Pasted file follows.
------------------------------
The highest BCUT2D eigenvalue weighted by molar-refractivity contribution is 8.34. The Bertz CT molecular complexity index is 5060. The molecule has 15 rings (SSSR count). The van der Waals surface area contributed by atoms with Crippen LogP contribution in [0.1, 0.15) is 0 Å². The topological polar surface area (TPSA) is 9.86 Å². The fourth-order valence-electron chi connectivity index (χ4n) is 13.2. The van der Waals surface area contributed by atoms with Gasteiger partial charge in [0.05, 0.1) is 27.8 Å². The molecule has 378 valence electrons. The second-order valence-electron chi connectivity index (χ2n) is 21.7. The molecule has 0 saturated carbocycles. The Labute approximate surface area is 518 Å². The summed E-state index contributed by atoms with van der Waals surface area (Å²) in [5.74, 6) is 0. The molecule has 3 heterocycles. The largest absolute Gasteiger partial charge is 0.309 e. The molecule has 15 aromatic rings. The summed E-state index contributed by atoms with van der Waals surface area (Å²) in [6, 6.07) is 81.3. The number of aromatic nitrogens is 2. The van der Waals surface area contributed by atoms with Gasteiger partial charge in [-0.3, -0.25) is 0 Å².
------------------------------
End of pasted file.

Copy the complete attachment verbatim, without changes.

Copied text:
The highest BCUT2D eigenvalue weighted by molar-refractivity contribution is 8.34. The Bertz CT molecular complexity index is 5060. The molecule has 15 rings (SSSR count). The van der Waals surface area contributed by atoms with Crippen LogP contribution in [0.1, 0.15) is 0 Å². The topological polar surface area (TPSA) is 9.86 Å². The fourth-order valence-electron chi connectivity index (χ4n) is 13.2. The van der Waals surface area contributed by atoms with Gasteiger partial charge in [0.05, 0.1) is 27.8 Å². The molecule has 378 valence electrons. The second-order valence-electron chi connectivity index (χ2n) is 21.7. The molecule has 0 saturated carbocycles. The Labute approximate surface area is 518 Å². The summed E-state index contributed by atoms with van der Waals surface area (Å²) in [5.74, 6) is 0. The molecule has 3 heterocycles. The largest absolute Gasteiger partial charge is 0.309 e. The molecule has 15 aromatic rings. The summed E-state index contributed by atoms with van der Waals surface area (Å²) in [6, 6.07) is 81.3. The number of aromatic nitrogens is 2. The van der Waals surface area contributed by atoms with Gasteiger partial charge in [-0.3, -0.25) is 0 Å².